You are motivated primarily by competition. How far and how fast you run is largely dictated by meeting the needs of your racing, and you think of running in terms of training. You would still run if you had to give up racing, but not nearly as intensely.
Your main motivation is running for running's sake--you like how it feels and how it makes you feel afterward. You might race, you might not. Running is part of your routine; it makes you feel complete. How far and how fast you run is based more on how you feel that day, your perceived needs, how nice of a day it is, and your surroundings. You hope to run a decent amount pretty much every day for the rest of your life.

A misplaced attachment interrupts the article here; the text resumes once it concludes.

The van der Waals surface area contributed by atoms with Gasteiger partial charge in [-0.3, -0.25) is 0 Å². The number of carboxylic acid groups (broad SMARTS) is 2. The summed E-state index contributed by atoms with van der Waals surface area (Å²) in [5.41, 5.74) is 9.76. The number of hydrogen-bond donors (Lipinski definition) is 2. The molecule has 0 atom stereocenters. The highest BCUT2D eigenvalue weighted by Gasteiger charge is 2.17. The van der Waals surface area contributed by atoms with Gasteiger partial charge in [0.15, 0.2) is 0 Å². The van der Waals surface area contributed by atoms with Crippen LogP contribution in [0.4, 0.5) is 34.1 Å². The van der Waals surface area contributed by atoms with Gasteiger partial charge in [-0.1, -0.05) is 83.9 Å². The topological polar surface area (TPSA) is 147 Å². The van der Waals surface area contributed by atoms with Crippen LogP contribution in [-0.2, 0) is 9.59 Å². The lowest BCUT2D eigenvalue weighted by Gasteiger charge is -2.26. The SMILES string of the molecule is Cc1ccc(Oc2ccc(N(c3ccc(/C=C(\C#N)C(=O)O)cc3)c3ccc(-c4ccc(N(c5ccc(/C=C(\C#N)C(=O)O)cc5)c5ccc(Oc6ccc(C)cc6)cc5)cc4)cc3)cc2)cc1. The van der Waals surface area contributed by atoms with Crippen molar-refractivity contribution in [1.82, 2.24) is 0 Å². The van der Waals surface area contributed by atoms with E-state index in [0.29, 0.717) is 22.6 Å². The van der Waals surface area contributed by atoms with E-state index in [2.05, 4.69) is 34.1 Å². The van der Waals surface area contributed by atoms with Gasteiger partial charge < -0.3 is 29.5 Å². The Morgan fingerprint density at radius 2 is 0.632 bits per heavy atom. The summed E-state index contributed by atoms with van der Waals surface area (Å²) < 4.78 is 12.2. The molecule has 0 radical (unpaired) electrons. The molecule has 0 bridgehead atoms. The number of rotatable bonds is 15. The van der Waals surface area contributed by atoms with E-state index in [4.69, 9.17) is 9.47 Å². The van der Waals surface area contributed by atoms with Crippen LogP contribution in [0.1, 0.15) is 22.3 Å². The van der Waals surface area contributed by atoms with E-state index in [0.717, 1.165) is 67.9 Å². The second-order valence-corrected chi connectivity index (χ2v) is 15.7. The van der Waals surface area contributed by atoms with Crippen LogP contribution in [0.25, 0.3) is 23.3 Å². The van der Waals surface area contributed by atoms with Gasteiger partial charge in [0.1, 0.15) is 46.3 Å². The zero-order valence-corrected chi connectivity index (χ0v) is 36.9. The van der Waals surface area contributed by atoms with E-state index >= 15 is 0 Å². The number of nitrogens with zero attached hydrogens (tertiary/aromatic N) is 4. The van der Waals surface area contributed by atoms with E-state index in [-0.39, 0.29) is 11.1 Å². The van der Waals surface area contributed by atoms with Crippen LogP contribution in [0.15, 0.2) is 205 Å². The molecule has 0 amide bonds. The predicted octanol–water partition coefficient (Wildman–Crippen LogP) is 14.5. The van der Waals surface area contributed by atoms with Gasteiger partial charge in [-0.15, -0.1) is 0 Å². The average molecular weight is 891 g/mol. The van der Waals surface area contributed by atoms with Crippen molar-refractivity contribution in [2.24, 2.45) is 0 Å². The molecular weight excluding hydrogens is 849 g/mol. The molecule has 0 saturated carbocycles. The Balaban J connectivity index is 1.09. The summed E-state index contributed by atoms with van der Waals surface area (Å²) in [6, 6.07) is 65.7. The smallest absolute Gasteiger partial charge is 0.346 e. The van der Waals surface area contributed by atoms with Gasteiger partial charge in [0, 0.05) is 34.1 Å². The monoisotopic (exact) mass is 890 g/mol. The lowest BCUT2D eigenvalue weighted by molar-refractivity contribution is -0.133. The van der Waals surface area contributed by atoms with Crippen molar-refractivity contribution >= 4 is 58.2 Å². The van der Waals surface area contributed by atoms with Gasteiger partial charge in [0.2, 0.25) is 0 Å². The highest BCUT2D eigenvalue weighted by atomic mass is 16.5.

You do a fair amount of racing, but you're drawn more by the social aspects of the events than your competitive drive. You're probably in a running club, and you're likely to volunteer at races.
You run primarily for the quantifiable physical benefits, such as weight loss and disease protection. You think of running more as exercise than as something that's a natural part of the day and are likely to skip it if life's obstacles make it inconvenient. You likely to cross-train. You're not likely to participate in races, but you might sign up for one if it benefits a charitable cause.
If you have a chance get the magazine, take the quiz and read the details that I left out of the four types of runners.